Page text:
“Namami Brahmaputra” And Its Symbols Of Hindutva 


Namami Brahmaputra

The river Brahmaputra is one of the most important part of the cultural and social part of the life of the north-eastern state of Assam. The thespian Bhupen Hazarika in his songs have evoked the mighty river as the “holy site of great synthesis, Has for untold been propagating The message of  unity and harmony” . The river which  flows almost through the whole of the state is often revoked to symbolize unity and brotherhood among the various tribes living in the state. The government of Assam has decided to use the potential of the river as a tourist attraction. The state government is gearing for what it is calling as “the biggest river festival of India” with the name “Namami Brahmaputra” (Namami is a Sanskrit word meaning : I worship thee) starting from 31st March.

While everything looks fine with the festival but the image and symbols invoked in the promotional songs of the festival seems to have not gone down well with many communities living in the state. The state government has launched two promotional songs for the festival. One version of the song features filmstar Amitabh Bachchan and many well known bollywood singers and one Assamese version featuring singers from the state. The songs have been criticized for failing to showcase the diversitiy of the ethnically diverse state. An umbrella organization called the Tribal Sangha , has criticized the songs for failing to represent the Assamese society by not showing any of the ethinc communities in the songs.

The symbolism used in the songs and the naming of the event itself suggests that the Hindutva ideology is being forced upon, ignoring the rich diversity of the region. The word “Namami”, is a Sanskrit word which is not known in the region and is a direct pick from the “Namami Gange” project to clean the Ganges. Also the image of a women worshipping the earthen lamp by flowing it in the Brahmaputra is something most of the ethnic communities will not identify with. The caption used in the poster saying “Son of Brahma” is just one version to describe the river in the myths. The river even in its myths and focklores prevalent among various communities in Assam have multiple versions. A song showcasing the cultural heritage of a multi enthnic state should not be unidirectional but present the rich diversity of the state.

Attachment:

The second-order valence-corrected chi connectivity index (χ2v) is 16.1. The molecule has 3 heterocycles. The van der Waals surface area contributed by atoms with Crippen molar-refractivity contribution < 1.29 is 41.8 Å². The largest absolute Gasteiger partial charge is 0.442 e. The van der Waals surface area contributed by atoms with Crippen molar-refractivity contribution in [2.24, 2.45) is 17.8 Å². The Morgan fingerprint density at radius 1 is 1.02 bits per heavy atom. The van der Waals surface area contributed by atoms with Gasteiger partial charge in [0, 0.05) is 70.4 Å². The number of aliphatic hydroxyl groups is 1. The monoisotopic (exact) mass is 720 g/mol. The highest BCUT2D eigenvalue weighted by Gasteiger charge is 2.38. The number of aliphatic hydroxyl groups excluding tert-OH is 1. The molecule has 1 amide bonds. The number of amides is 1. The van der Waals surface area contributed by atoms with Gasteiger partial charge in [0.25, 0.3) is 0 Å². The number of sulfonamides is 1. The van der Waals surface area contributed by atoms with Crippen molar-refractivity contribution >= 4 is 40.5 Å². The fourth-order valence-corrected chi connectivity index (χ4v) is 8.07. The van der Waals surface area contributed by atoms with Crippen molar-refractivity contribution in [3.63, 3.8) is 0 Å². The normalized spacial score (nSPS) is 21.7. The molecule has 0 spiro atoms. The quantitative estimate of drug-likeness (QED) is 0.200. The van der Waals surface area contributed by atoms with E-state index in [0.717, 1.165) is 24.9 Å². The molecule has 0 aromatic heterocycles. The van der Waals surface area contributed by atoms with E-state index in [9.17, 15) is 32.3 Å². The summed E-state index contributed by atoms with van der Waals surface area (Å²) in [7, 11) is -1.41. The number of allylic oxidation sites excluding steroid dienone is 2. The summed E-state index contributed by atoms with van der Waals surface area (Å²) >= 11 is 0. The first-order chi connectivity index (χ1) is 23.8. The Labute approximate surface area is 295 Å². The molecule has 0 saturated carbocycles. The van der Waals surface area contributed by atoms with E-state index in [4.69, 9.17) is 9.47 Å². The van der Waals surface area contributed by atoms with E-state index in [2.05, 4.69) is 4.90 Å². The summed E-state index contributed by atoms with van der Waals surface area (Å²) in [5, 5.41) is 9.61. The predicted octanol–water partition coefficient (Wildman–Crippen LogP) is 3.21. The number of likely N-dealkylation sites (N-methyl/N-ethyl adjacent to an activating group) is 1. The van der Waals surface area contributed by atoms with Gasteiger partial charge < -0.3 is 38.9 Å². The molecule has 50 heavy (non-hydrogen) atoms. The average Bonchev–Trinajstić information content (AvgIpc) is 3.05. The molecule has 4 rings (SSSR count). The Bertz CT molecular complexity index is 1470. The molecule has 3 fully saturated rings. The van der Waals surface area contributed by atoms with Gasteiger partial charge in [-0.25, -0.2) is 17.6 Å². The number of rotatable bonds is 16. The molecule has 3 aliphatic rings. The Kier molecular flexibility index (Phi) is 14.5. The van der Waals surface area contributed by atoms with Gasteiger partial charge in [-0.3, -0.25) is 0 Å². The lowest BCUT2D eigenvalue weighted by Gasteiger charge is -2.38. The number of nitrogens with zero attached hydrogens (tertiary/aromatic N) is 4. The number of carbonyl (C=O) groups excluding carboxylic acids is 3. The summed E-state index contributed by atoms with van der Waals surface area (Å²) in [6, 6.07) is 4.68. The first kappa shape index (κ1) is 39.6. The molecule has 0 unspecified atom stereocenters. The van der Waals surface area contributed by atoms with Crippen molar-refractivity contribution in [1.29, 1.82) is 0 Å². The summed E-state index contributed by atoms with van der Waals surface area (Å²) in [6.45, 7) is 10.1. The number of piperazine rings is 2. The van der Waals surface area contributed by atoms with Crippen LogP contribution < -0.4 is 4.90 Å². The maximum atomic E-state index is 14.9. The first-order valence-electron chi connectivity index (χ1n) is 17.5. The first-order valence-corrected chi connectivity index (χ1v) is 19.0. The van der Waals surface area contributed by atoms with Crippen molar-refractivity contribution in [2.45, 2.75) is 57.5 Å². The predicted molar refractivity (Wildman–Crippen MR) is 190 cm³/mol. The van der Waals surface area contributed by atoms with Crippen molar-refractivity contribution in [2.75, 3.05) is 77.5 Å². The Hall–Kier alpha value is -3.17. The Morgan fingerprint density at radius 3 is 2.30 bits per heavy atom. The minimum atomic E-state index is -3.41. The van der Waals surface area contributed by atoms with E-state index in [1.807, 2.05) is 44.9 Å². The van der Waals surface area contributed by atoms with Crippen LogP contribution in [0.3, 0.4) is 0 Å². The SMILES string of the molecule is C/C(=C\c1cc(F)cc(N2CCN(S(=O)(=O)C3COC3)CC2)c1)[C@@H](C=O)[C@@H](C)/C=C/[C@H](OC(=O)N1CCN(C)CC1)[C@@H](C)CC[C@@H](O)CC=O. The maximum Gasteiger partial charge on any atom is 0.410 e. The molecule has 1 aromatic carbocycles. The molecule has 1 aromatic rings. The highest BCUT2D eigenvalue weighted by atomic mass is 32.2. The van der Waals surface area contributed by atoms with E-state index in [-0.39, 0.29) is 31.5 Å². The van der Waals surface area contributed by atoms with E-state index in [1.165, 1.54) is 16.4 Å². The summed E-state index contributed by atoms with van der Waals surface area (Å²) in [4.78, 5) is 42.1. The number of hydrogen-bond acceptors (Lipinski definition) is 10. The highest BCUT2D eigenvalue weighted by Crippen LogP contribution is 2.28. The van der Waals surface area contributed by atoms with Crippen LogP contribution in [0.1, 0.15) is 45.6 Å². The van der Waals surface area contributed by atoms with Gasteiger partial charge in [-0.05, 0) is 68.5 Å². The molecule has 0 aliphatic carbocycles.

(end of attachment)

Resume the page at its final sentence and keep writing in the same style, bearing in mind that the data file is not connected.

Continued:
If we notice a  series of events points to a design in the state after the coming of the BJP led government in the state in 2016.  The noticfication of the state government for opening up of madrasas on Friday,is also one such decision. The state education minister, Himanta Bishwa Sharma, suddenly after being in the BJP government realized that this tradition is against the law of the land. We must remember that Mr. Sharma was the Education Minister in the state, in the previous Congress government. The practice of Madrasas being closed on fridays dates back to 1934, when Madrasa Education Board was set up under the colonial admintration. Another descion as mention above was decision to make Sankrit compulsory in the the Schools upto class VIII, a move opposed by many powerful organizations in Assam like the All Assam Students Union(AASU), Asom Jatiyotabadi Yuba Chatra Parishad and the Krishak Mukti Sangram Samiti. Only the RSS affiliated organization Akhil Bharatiya Bidyarthi Parishad seems to be pleased with the idea.

In its short period of running the state government in Assam, a pattern seem to be emerging where there is a tendency to present the state as homogenized entity from the lens of Hindutva. The Namami Brahmaputra festival in its promotion fails to demonstrate the presence of multiplicity of cultures in the region and in light of other policies, it looks more like the state of Assam must be ready for more imposition of brahmanical Hinduism(Hindutva).

Deep Moni Gogoi, Research Scholar (PhD), Department of History, Sikkim University, Gangtok

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